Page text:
Happy Homeopathy stated that they had amended the ad. They said they had replaced the word “treat” with “relieve” with reference to the symptoms they claimed their menopausal packages could assist with. Happy Homeopathy also said that to avoid doubt they had removed the word “depression” from the list of symptoms they claimed their menopause packages could assist with. However, we did not consider that these amendments had addressed the issues of complaint.
The ASA received no evidence that Happy Homeopathy could treat sufferers of night sweats, hot or cold flushes, loss of libido, vaginal dryness, mood swings, tiredness & exhaustion, low mood, irritability, depression, anxiety, PMT or PMS, side-effects of the Pill, irregular or heavy periods, acne or other skin problems or Candida. Because we had received no evidence that Happy Homeopathy could treat these conditions, we concluded that the claims had not been substantiated.
On this point the ad breached CAP Code (Edition 12) rules 3.1 (Misleading advertising), 3.7 (Substantiation) and 12.1 (Medicines, medical devices, health-related products and beauty products).
We considered that depression and menopausal symptoms were conditions for which medical supervision should be sought. While we noted that Happy Homeopathy’s terms and conditions clearly stated that the site was not intended to be taken as a substitute for medical advice or treatment, we considered this disclaimer directly contrasted with the claims in the main text of the site, which stated that the packages on offer could help treat depression and menopausal symptoms. We therefore concluded the disclaimers contradicted rather than clarified the main text of the website. We noted that the menopausal relief package claimed to treat both depression and menopausal symptoms and could be booked directly from Happy Homeopathy’s website. Happy Homeopathy had not demonstrated that any treatment would be carried out by a suitably qualified health professional. Because the treatment would not be conducted under medical supervision and Happy Homeopathy claimed to be able to treat depression and menopausal symptoms, we considered the website discouraged essential treatment for these conditions.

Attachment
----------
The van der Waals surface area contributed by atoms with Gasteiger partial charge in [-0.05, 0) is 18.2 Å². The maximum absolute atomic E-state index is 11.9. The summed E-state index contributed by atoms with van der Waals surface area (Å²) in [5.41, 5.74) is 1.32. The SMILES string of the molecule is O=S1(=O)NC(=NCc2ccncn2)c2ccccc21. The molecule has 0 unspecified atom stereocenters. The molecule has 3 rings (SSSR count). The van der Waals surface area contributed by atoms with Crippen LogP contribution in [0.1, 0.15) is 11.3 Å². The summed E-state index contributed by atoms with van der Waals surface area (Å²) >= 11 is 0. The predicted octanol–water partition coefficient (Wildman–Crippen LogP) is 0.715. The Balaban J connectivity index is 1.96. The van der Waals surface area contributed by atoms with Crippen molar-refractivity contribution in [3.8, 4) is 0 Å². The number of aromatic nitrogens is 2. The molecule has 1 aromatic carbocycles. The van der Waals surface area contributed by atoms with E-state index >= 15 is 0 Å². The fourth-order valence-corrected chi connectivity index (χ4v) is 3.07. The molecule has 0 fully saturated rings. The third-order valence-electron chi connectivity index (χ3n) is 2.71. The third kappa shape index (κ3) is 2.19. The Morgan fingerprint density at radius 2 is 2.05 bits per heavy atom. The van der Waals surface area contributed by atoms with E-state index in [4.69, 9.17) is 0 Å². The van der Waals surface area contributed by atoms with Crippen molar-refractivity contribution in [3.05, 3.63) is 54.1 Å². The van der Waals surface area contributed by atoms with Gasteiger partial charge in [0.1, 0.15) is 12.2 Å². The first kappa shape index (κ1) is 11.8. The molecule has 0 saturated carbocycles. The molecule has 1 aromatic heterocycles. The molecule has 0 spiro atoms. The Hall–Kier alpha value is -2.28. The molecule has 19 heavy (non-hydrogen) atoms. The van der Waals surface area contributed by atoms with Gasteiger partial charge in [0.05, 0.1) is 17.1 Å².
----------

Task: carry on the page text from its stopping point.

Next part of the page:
On this point the ad breached CAP Code (Edition 12) rule 12.2 (Medicines, medical devices, health-related products and beauty products).
We told Happy Homeopathy not to claim they could treat sufferers of night sweats, hot or cold flushes, loss of libido, vaginal dryness, mood swings, tiredness or exhaustion, low mood, irritability, depression, anxiety, PMT or PMS, side-effects of the Pill, irregular or heavy periods, acne or other skin problems or Candida. We also told them to remove the claims that they could treat depression and menopausal symptoms.
This page was posted on July 07, 2015.